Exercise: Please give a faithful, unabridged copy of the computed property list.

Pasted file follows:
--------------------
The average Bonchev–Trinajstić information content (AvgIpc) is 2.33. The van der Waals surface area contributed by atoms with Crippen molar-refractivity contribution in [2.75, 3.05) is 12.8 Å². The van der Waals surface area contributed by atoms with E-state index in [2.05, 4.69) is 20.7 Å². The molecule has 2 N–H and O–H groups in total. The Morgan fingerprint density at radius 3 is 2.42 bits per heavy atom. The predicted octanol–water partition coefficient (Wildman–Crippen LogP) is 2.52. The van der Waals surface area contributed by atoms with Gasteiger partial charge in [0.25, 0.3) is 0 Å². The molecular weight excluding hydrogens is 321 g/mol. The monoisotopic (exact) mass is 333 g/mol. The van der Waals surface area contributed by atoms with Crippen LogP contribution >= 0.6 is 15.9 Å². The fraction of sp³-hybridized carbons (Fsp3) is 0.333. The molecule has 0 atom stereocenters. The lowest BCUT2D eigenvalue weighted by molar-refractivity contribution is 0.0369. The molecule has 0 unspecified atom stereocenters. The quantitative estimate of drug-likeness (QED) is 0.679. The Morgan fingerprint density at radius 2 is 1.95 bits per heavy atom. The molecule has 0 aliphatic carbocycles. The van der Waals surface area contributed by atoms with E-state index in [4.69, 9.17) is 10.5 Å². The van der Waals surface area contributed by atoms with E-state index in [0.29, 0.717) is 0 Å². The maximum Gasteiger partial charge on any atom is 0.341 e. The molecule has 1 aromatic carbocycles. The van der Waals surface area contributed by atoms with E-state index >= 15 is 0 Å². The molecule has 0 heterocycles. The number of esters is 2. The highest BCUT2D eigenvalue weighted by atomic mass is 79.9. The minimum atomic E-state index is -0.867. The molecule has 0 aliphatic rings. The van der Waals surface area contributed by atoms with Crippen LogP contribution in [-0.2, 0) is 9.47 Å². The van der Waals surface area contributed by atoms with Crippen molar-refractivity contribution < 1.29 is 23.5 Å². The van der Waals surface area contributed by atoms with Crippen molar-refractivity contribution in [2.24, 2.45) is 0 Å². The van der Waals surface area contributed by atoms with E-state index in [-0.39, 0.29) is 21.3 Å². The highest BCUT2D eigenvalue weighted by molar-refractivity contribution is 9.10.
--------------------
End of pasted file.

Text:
The average Bonchev–Trinajstić information content (AvgIpc) is 2.33. The van der Waals surface area contributed by atoms with Crippen molar-refractivity contribution in [2.75, 3.05) is 12.8 Å². The van der Waals surface area contributed by atoms with E-state index in [2.05, 4.69) is 20.7 Å². The molecule has 2 N–H and O–H groups in total. The Morgan fingerprint density at radius 3 is 2.42 bits per heavy atom. The predicted octanol–water partition coefficient (Wildman–Crippen LogP) is 2.52. The van der Waals surface area contributed by atoms with Gasteiger partial charge in [0.25, 0.3) is 0 Å². The molecular weight excluding hydrogens is 321 g/mol. The monoisotopic (exact) mass is 333 g/mol. The van der Waals surface area contributed by atoms with Crippen LogP contribution >= 0.6 is 15.9 Å². The fraction of sp³-hybridized carbons (Fsp3) is 0.333. The molecule has 0 atom stereocenters. The lowest BCUT2D eigenvalue weighted by molar-refractivity contribution is 0.0369. The molecule has 0 unspecified atom stereocenters. The quantitative estimate of drug-likeness (QED) is 0.679. The Morgan fingerprint density at radius 2 is 1.95 bits per heavy atom. The molecule has 0 aliphatic carbocycles. The van der Waals surface area contributed by atoms with E-state index in [4.69, 9.17) is 10.5 Å². The van der Waals surface area contributed by atoms with E-state index in [0.29, 0.717) is 0 Å². The maximum Gasteiger partial charge on any atom is 0.341 e. The molecule has 1 aromatic carbocycles. The van der Waals surface area contributed by atoms with E-state index >= 15 is 0 Å². The molecule has 0 heterocycles. The number of esters is 2. The highest BCUT2D eigenvalue weighted by atomic mass is 79.9. The minimum atomic E-state index is -0.867. The molecule has 0 aliphatic rings. The van der Waals surface area contributed by atoms with Crippen LogP contribution in [-0.2, 0) is 9.47 Å². The van der Waals surface area contributed by atoms with Crippen molar-refractivity contribution < 1.29 is 23.5 Å². The van der Waals surface area contributed by atoms with Crippen molar-refractivity contribution in [2.24, 2.45) is 0 Å². The van der Waals surface area contributed by atoms with E-state index in [-0.39, 0.29) is 21.3 Å². The highest BCUT2D eigenvalue weighted by molar-refractivity contribution is 9.10.